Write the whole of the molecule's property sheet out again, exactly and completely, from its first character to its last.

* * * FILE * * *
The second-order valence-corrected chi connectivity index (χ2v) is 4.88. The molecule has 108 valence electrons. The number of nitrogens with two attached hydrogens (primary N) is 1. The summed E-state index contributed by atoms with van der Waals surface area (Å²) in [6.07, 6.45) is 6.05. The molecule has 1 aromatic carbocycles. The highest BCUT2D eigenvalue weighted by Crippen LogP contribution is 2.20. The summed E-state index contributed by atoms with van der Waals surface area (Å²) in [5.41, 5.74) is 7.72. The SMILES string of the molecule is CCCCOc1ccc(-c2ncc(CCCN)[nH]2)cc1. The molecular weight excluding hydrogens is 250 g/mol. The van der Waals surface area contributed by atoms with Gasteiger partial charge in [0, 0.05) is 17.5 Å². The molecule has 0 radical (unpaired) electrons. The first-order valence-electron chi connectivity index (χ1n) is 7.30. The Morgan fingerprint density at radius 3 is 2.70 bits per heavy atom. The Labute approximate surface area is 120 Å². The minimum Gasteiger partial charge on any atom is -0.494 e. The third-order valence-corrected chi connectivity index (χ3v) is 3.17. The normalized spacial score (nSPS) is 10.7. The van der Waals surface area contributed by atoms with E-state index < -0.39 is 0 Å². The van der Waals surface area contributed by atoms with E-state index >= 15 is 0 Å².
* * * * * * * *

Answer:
The second-order valence-corrected chi connectivity index (χ2v) is 4.88. The molecule has 108 valence electrons. The number of nitrogens with two attached hydrogens (primary N) is 1. The summed E-state index contributed by atoms with van der Waals surface area (Å²) in [6.07, 6.45) is 6.05. The molecule has 1 aromatic carbocycles. The highest BCUT2D eigenvalue weighted by Crippen LogP contribution is 2.20. The summed E-state index contributed by atoms with van der Waals surface area (Å²) in [5.41, 5.74) is 7.72. The SMILES string of the molecule is CCCCOc1ccc(-c2ncc(CCCN)[nH]2)cc1. The molecular weight excluding hydrogens is 250 g/mol. The van der Waals surface area contributed by atoms with Gasteiger partial charge in [0, 0.05) is 17.5 Å². The molecule has 0 radical (unpaired) electrons. The first-order valence-electron chi connectivity index (χ1n) is 7.30. The Morgan fingerprint density at radius 3 is 2.70 bits per heavy atom. The Labute approximate surface area is 120 Å². The minimum Gasteiger partial charge on any atom is -0.494 e. The third-order valence-corrected chi connectivity index (χ3v) is 3.17. The normalized spacial score (nSPS) is 10.7. The van der Waals surface area contributed by atoms with E-state index < -0.39 is 0 Å². The van der Waals surface area contributed by atoms with E-state index >= 15 is 0 Å².